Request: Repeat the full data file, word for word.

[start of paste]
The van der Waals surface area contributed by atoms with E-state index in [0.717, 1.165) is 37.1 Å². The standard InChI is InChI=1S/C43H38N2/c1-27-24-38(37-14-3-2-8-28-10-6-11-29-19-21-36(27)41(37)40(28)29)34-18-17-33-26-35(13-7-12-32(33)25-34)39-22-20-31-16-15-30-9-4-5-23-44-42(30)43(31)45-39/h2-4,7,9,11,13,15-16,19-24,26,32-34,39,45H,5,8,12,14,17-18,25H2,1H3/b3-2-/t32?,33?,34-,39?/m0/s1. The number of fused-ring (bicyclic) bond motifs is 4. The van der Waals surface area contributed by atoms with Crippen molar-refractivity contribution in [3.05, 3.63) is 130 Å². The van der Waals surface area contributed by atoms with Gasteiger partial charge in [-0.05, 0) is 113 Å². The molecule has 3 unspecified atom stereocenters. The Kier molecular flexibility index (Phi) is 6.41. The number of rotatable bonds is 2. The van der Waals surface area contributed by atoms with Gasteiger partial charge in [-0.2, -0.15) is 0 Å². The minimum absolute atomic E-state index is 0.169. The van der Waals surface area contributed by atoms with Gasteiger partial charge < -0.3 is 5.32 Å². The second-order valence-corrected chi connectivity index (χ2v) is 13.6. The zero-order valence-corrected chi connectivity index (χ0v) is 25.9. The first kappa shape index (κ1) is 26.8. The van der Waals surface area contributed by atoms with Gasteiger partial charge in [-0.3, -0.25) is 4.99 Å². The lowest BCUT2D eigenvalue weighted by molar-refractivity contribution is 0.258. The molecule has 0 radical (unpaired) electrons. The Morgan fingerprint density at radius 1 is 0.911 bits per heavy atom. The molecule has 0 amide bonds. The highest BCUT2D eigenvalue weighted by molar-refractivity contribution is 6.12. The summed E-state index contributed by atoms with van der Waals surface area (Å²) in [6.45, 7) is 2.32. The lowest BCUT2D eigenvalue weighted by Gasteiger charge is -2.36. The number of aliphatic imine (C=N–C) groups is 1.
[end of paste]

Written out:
The van der Waals surface area contributed by atoms with E-state index in [0.717, 1.165) is 37.1 Å². The standard InChI is InChI=1S/C43H38N2/c1-27-24-38(37-14-3-2-8-28-10-6-11-29-19-21-36(27)41(37)40(28)29)34-18-17-33-26-35(13-7-12-32(33)25-34)39-22-20-31-16-15-30-9-4-5-23-44-42(30)43(31)45-39/h2-4,7,9,11,13,15-16,19-24,26,32-34,39,45H,5,8,12,14,17-18,25H2,1H3/b3-2-/t32?,33?,34-,39?/m0/s1. The number of fused-ring (bicyclic) bond motifs is 4. The van der Waals surface area contributed by atoms with Crippen molar-refractivity contribution in [3.05, 3.63) is 130 Å². The van der Waals surface area contributed by atoms with Gasteiger partial charge in [-0.05, 0) is 113 Å². The molecule has 3 unspecified atom stereocenters. The Kier molecular flexibility index (Phi) is 6.41. The number of rotatable bonds is 2. The van der Waals surface area contributed by atoms with Gasteiger partial charge in [-0.2, -0.15) is 0 Å². The minimum absolute atomic E-state index is 0.169. The van der Waals surface area contributed by atoms with Gasteiger partial charge < -0.3 is 5.32 Å². The second-order valence-corrected chi connectivity index (χ2v) is 13.6. The zero-order valence-corrected chi connectivity index (χ0v) is 25.9. The first kappa shape index (κ1) is 26.8. The van der Waals surface area contributed by atoms with Gasteiger partial charge in [-0.3, -0.25) is 4.99 Å². The lowest BCUT2D eigenvalue weighted by molar-refractivity contribution is 0.258. The molecule has 0 radical (unpaired) electrons. The Morgan fingerprint density at radius 1 is 0.911 bits per heavy atom. The molecule has 0 amide bonds. The highest BCUT2D eigenvalue weighted by molar-refractivity contribution is 6.12. The summed E-state index contributed by atoms with van der Waals surface area (Å²) in [6.45, 7) is 2.32. The lowest BCUT2D eigenvalue weighted by Gasteiger charge is -2.36. The number of aliphatic imine (C=N–C) groups is 1.